Fun Science: Glitter Tube Bracelets

Have you ever made your own bracelets? Wanted to learn the science behind it? Well with this experiment you can. Try making your own glitter tube bracelets with your kids and teach them about science.

For this experiment you will need plastic tubing (4 to 5 feet of 7/16″ Outer Diameter). Plastic tubing is available at your local hardware store. 1 foot of tubing whose OD matches the Inner Diameter of the 7/16″ tubing- this will be the “plug” for the bracelet. It needs to be very snug.

You will also need large glitter (avoid using fine glitter), small beads or objects to fit within the tube, cooking oil, painters tape, clear tape (optional), a funnel, water and paper towels.

Glitter tube braceets

Glitter tube braceets


This experiment requires 10 different steps and it is essential that you follow them to make the bracelet work.

First of all you need to cut the larger tubing- you need to measure it around your wrists so that it fits nicely, but can be taken off easily.

The next step is to cut about an inch of smaller tubing for the plug.

Then you need to fit the smaller tubing into one end of the larger tube. If you’re having trouble, take some cooking oil and dab it on the end of the small tube. It should slide in the larger tube more easily.

Put a piece of painter’s tape on the end of the plug and place the funnel on the other end of the large tube and tape around the connection point. (See images below for assistance).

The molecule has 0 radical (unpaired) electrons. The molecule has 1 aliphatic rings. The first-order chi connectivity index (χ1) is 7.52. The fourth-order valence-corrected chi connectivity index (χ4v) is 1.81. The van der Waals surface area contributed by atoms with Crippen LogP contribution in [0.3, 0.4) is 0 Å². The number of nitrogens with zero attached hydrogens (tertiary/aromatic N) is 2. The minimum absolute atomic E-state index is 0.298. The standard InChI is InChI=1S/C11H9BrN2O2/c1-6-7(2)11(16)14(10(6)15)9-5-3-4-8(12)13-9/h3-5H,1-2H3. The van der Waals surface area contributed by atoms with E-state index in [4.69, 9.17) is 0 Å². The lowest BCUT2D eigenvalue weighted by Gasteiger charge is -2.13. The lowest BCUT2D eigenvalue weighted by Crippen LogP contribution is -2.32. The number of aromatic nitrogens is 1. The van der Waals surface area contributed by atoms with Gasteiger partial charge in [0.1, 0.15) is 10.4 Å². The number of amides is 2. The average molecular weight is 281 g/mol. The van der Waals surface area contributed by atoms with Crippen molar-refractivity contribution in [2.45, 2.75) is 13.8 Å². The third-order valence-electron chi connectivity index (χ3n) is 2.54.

Totally Tubular Glitter Bracelet Steps Collage | BABBLE DABBLE DO

Now you need to start filling the tube with the beads and glitter until it is about 3/4 full.

Then you will need to remove the funnel and tape at both ends of the tubing. Make sure you are holding the tube in a “U” shape so the filling doesn’t fall out.

Totally Tubular Glitter Bracelet Steps Collage | BABBLE DABBLE DO

The next step is to start adding the water.  You’ll want to place the large end of the tubing under a tap and fill ever so slightly. Leave some air within the tube so the water can float around freely.

Then you need to take the plug end of the tubing and wrap it around to meet the other end of the bracelet. Insert the plug. You may have to use oil to help you connect the tubing at both ends.

The final step is to dry off any excess water on the bracelet. You can place some clear tape around the connection point to prevent leakage. You could try gluing the bracelet so that it prevents it from leaking.











You’re done! When you rotate the bracelet, the glitter and beads will float around the tubing. For fun variations add soap and or food coloring to the tube before sealing.

Plug Alternative Cut a small piece (1/2″ to 1″) of the same sized tubing you are using for the bracelet to act as the plug. Now cut a slit down the length of this piece. Curl the tubing in on itself until it fits within the longer section of tubing. If it still doesn’t fit, cut about an 1/8″ off the entire length of the tubing, then curl it in and insert.

The Science bit:

This is a simple way to illustrate density. The glitter floats freely around the tube because it is less dense and flat. It’s shape and density make it easy for the water to push it around the tube.  The beads are denser and have a hole in the center so they are harder for the water to push through the tube. If the beads and glitter were the same size you’d have the perfect science illustration.